Yellow-gold in the glass, and throwing some orange tartrate crystals at this point, this wine smells of
paraffin and lemon curd, with wet chalkboard coming in close behind. In the mouth, bright lemon pith and lemon curd flavors mix with a chalky wet slate character that has floral notes and a beautiful long lemony finish. Excellent acidity and presence. Dry. 12.5% alcohol. Score: between 9 and 9.5.
1972 Schloss Gobelsburg “Heiligenstein Erste Lage” Riesling, Kamptal
Medium gold in the glass, this wine smells of candied dried citrus peel, parchment, and a hint of paraffin and pine resin. The nose gets more honeyed over time. In the mouth, dried lemon peel, wet stones, old parchment mix with resinous qualities that morph into a long, tangy dry lemon finish. Remarkable. Score: between 9 and 9.5.
2011 Schloss Gobelsburg “Gobelsburger Cistercien” Rosé, Neiderosterreich
Palest peach-pink in the glass, this wine smells of floral scents, berries and watermelon. In the mouth, juicy watermelon and strawberry flavors mix with bright wet stones. Excellent acidity. Just what you want from a rosé: Crisp, lean, no hint of bitterness. Lovely. Score: between 9 and 9.5. Cost: $13. click to buy.
2010 Schloss Gobelsburg “Alte Haide” Red Blend, Neiderosterreich
Light to medium ruby in the glass, this wine smells of sweet cherry and raspberry fruit. In the mouth the wine has a wonderfully plush tannic structure that wraps gently around a core of cherry, brown sugar, and cola flavors. Interesting, and quite tasty. Good acidity. A blend of Pinot Noir, St. Laurent, and Zweigelt. Score: between 8.5 and 9.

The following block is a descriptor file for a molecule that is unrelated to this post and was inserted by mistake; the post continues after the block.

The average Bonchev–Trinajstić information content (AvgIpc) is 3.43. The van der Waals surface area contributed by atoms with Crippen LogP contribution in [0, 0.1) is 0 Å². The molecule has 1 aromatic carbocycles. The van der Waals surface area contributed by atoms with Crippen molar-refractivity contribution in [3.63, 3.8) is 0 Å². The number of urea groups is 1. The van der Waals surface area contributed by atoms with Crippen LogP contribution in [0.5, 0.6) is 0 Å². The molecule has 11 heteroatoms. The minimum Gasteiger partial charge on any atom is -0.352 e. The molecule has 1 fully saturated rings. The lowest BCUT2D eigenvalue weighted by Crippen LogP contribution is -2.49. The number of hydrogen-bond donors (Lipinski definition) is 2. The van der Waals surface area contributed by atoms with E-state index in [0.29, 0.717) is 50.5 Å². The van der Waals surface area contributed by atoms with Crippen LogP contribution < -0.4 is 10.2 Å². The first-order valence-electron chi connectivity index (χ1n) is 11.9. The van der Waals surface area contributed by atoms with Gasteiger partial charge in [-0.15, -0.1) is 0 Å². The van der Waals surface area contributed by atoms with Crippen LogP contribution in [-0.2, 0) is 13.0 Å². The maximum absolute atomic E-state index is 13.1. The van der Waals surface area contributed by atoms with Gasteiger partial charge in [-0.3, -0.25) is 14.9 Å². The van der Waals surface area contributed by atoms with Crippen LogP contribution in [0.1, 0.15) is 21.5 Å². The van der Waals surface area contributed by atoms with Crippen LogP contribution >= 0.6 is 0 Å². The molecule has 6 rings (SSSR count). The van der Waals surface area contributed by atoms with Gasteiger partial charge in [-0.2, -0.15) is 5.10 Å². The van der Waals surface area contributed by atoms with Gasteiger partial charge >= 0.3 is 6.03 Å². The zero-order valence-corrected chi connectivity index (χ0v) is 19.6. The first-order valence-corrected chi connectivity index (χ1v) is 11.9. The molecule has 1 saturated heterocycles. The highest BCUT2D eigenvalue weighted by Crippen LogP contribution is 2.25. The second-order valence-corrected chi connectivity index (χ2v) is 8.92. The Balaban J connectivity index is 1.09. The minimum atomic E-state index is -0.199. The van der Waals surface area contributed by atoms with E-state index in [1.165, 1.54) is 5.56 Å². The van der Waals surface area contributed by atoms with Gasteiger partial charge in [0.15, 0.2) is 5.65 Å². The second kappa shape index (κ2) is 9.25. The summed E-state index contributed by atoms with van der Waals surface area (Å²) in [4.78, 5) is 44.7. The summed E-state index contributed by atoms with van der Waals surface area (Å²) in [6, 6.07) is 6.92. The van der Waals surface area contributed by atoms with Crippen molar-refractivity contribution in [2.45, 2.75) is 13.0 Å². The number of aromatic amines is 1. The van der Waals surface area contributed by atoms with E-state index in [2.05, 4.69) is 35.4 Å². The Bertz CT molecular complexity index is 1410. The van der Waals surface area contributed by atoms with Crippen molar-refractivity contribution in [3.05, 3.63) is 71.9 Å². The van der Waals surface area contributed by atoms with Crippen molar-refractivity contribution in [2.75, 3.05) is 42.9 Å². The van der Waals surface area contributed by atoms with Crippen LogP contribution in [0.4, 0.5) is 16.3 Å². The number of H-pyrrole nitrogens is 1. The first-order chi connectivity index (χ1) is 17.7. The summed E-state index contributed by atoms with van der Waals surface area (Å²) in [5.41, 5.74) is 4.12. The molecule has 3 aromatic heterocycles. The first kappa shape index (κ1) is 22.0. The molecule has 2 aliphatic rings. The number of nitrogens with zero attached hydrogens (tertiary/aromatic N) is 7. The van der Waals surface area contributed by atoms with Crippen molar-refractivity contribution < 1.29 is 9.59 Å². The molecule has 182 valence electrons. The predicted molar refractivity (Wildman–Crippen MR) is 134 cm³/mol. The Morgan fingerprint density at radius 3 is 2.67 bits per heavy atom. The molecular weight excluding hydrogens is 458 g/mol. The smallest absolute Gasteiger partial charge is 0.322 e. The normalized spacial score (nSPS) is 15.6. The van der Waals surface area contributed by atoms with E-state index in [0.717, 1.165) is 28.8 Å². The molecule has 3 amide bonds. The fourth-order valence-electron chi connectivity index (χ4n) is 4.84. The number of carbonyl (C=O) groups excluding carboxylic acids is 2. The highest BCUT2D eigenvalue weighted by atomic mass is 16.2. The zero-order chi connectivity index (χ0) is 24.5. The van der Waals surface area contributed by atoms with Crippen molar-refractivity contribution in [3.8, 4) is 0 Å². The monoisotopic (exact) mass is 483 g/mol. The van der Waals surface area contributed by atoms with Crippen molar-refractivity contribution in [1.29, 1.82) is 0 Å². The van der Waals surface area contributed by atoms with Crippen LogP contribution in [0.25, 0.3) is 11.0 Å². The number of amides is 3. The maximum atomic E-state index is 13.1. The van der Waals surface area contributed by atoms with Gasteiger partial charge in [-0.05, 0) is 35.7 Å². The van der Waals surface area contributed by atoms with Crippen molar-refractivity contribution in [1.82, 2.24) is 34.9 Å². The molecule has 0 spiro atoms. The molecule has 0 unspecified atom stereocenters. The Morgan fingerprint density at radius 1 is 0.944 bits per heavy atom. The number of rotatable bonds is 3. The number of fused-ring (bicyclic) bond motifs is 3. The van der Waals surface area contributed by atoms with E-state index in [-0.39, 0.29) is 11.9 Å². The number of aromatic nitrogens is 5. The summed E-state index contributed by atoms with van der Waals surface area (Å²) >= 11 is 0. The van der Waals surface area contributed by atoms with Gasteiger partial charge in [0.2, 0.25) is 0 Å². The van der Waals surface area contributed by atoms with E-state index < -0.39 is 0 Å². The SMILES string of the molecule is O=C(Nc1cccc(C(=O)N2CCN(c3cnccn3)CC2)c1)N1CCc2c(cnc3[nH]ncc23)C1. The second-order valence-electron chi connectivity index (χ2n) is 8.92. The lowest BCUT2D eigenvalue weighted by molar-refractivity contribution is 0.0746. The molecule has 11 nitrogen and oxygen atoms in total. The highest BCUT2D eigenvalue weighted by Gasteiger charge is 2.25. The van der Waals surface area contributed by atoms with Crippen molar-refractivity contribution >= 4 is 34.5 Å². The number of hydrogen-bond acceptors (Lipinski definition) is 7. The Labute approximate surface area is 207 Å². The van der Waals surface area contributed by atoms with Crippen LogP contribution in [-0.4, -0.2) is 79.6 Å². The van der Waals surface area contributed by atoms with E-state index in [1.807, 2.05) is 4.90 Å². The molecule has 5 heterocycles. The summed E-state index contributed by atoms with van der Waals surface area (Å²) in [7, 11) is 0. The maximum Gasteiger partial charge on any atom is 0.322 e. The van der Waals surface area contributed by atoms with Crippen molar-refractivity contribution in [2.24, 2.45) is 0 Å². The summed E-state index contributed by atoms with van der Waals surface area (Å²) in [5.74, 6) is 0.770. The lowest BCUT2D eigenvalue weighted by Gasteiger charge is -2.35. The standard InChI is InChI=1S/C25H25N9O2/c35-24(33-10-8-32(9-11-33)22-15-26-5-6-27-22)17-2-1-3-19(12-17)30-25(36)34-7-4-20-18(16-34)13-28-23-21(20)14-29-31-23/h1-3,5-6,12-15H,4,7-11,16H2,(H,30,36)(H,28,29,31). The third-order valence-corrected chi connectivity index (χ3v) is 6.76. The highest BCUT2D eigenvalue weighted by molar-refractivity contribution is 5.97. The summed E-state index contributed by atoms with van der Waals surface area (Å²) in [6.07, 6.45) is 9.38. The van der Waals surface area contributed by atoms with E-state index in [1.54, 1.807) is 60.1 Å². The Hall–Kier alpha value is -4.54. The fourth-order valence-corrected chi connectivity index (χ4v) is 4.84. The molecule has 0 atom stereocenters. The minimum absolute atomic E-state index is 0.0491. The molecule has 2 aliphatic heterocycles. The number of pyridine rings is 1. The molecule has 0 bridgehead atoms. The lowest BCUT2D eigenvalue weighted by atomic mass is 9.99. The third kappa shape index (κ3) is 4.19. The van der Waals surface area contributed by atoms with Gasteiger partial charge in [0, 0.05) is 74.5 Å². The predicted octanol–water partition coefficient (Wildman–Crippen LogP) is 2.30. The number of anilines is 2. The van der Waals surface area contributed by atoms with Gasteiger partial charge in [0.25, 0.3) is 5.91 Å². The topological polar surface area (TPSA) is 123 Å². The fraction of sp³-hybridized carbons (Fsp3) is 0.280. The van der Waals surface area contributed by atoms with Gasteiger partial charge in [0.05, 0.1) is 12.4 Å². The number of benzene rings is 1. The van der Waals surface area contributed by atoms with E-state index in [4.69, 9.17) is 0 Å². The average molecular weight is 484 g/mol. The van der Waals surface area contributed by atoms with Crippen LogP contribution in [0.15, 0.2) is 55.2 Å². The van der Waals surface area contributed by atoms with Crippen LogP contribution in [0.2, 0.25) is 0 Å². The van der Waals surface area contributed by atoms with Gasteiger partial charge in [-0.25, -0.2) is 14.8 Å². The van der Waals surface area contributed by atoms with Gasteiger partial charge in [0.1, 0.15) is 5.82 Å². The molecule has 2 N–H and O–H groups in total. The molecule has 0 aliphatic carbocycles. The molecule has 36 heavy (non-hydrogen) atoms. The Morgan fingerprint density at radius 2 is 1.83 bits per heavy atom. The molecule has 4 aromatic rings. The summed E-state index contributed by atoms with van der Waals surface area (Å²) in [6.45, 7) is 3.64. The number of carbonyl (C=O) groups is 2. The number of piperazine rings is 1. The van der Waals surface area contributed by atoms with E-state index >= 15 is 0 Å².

2009 Schloss Gobelsburg “Alte Haide” Red Blend, Neiderosterreich
Light to medium ruby in the glass, this wine smells of dark dried cherry and chocolate aromas. In the mouth the wine is fleshy and plush with lower acidity and relatively soft tannins that wrap around flavors of cherry, cassis, and cola that have no sharp edges. Soft and silky, but lacking some profundity. A blend of Pinot Noir, St. Laurent, and Zweigelt. 13% alcohol. Score: between 8 and 8.5.
2010 Schloss Gobelsburg “Haidegrund – Barrel Sample” St. Laurent, Kamptal
Light to medium garnet in the glass, this barrel sample smells of brown sugar and dried black cherries. In the mouth woody and leathery cherry flavors mix with very faint, soft tannins. There’s something a bit odd about the red fruit flavors in this wine, not in a bad way, but they are a bit exotic and difficult to describe. Like the wine has been filtered through incense or something. Interesting. Score: between 8 and 8.5.
2009 Schloss Gobelsburg “Haidegrund” St. Laurent, Kamptal
Medium garnet in the glass this wine has a plush, meaty nose of cherry and brown sugar. In the mouth, the wine has a very soft velvety quality and flavors of cherry and chocolate. A meaty quality lingers through a moderate finish. Wish this had more acidity. 13% alcohol. Score: between 8 and 8.5.
2010 Schloss Gobelsburg “Alte Haide – Barrel Sample” Zweigelt, Kamptal
Medium garnet in the glass, this barrel sample smells of dark cherry fruit with a hint of cedar. In the mouth, thick, grippy tannins surround a core of dark cherry fruit tinged with cassis. The tannins are peanut-butter-thick, and linger long through the finish with cassis. I wish the wine had more acidity. Score: around 8.
2009 Schloss Gobelsburg “Alte Haide – Barrel Sample” Zweigelt, Kamptal
Medium to dark garnet in the glass, this barrel sample smells of black pepper, dark cherry, and black pepper. Yes, that much. In the mouth, bright black cherry fruit mixes with supple, suede-like tannins and violet notes that linger in the finish with an nice earthiness. Well balanced and pretty. Score: around 8.5.